Beer and Ice Cream, Perfect Together
I liked this post on making beer ice cream by Louise Emerick on the America’s Test Kitchen Feed blog. She has a experimented with a number of different styles of beer gives suggestions accordingly. A general conclusion is that beers that emphasis malt rather than hops make the best ice creams. Hoppy beers get bitter when cooked. This matters here because of a feature of the recipe that is unique among beer ice creams that I am familiar with. Louise simmers the beer to reduce out some of the water and alcohol, so when she says avoid hops heavy beers there is a good reason.
She also points out that you need to make sure to use beers that have and alcohol by volume (ABV) of under 11%. This recipe uses 5 ounces of beer ( a little over half a cup) , 2 cups of heavy cream and no milk. Even though the beer is reduced by simmering Louise is concerned that you might end up with to much alcohol for the ice cream to freeze if you use a beer with a higher ABV. Its an interesting question, I would have thought reducing the beer on the stove would remove most, if not all the alcohol, but she has made a number of batches of this so her advice is best followed.
How to Not Temper Eggs
The beer ice cream version she details is egg custard based and what I really loved about this post was the way she tempers the eggs. She doesn’t. Louise just combines the sugar, dairy, egg yolks in a pan, whisks them together and brings the mix up to temperature slowly, constantly stirring with a soft spatula to make sure nothing sticks to the bottom of the pan. The big reason this works is because she uses a good instant read thermometer. So when the temperature hits 180° F she intermediately pours the mix through a strainer over a bowl sitting in an ice bath. Duh! Why the heck haven’t I thought of this? This is the simplest technique imaginable. Now IMHO 180° F is living dangerously, I normally go to 170°, but she says does it all the time without a problem. It raises an interesting question though, how if at all, does cooking to a different temperature, somewhere between 165° – 180° effect the final flavor of the custard?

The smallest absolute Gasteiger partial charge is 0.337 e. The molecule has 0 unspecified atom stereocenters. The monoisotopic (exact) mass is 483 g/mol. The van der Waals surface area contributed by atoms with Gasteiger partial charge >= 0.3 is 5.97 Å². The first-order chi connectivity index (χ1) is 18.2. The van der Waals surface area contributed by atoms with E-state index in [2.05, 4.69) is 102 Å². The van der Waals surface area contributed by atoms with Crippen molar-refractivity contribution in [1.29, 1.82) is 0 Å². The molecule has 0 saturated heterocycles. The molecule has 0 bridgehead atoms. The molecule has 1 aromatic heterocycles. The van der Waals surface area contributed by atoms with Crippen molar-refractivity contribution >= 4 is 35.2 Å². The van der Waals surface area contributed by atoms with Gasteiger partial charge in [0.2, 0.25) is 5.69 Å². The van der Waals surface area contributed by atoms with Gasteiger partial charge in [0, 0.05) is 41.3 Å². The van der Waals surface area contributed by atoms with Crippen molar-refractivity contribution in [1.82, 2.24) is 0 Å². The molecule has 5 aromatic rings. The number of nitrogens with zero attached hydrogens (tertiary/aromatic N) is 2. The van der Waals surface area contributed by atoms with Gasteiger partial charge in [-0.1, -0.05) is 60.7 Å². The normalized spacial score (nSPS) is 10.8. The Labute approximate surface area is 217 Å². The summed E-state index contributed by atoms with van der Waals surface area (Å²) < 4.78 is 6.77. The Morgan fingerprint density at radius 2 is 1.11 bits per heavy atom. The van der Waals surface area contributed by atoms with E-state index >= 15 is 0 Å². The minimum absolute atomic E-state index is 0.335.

But the good new is as long as you have a good instant read thermometer (essential) , a heavy bottom pot or pan, and make sure to keep the mix moving while you are cooking, there is no reason to mess around with tempering eggs. Remember food keeps cooking after its off the burner, you have to stop this process by pouring the mix out of the hot pot and into a bowl or container sitting in an ice bath (even cold water will work).
Even if you don’t plan on making this ice cream, I hope you read her post just for the tempering technique. FYI you can read the post by just clicking below, however to see the actual recipe details, America’s Test Kitchen makes you sign up with either your Facebook login or by giving them a name and email address. The first time I have seen this on a cooking site.